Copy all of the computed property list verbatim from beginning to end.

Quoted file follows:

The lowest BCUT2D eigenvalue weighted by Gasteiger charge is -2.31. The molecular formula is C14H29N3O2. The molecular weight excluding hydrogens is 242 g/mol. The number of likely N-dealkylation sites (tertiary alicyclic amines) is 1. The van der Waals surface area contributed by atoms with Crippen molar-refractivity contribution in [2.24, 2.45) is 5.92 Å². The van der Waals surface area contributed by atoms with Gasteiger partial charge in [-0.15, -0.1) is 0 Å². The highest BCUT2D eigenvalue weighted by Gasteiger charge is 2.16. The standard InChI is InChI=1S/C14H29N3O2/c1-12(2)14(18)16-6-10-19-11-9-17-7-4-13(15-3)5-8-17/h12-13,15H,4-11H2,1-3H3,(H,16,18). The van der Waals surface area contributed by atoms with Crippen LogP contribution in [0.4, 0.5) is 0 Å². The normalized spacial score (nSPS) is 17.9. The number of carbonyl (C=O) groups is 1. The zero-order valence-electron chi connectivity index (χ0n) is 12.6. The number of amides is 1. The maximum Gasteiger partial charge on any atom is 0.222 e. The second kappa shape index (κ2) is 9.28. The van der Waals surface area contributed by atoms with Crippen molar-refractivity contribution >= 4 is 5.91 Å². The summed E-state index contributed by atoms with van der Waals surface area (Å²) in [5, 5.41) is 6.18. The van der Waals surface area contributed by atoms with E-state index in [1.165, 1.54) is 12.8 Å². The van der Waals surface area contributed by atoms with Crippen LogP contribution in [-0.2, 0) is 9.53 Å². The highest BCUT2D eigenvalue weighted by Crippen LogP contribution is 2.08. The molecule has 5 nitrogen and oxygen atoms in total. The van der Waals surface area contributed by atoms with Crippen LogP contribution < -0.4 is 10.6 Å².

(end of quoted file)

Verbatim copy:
The lowest BCUT2D eigenvalue weighted by Gasteiger charge is -2.31. The molecular formula is C14H29N3O2. The molecular weight excluding hydrogens is 242 g/mol. The number of likely N-dealkylation sites (tertiary alicyclic amines) is 1. The van der Waals surface area contributed by atoms with Crippen molar-refractivity contribution in [2.24, 2.45) is 5.92 Å². The van der Waals surface area contributed by atoms with Gasteiger partial charge in [-0.15, -0.1) is 0 Å². The highest BCUT2D eigenvalue weighted by Gasteiger charge is 2.16. The standard InChI is InChI=1S/C14H29N3O2/c1-12(2)14(18)16-6-10-19-11-9-17-7-4-13(15-3)5-8-17/h12-13,15H,4-11H2,1-3H3,(H,16,18). The van der Waals surface area contributed by atoms with Crippen LogP contribution in [0.4, 0.5) is 0 Å². The normalized spacial score (nSPS) is 17.9. The number of carbonyl (C=O) groups is 1. The zero-order valence-electron chi connectivity index (χ0n) is 12.6. The number of amides is 1. The maximum Gasteiger partial charge on any atom is 0.222 e. The second kappa shape index (κ2) is 9.28. The van der Waals surface area contributed by atoms with Crippen molar-refractivity contribution >= 4 is 5.91 Å². The summed E-state index contributed by atoms with van der Waals surface area (Å²) in [5, 5.41) is 6.18. The van der Waals surface area contributed by atoms with E-state index in [1.165, 1.54) is 12.8 Å². The van der Waals surface area contributed by atoms with Crippen LogP contribution in [-0.2, 0) is 9.53 Å². The highest BCUT2D eigenvalue weighted by Crippen LogP contribution is 2.08. The molecule has 5 nitrogen and oxygen atoms in total. The van der Waals surface area contributed by atoms with Crippen LogP contribution < -0.4 is 10.6 Å².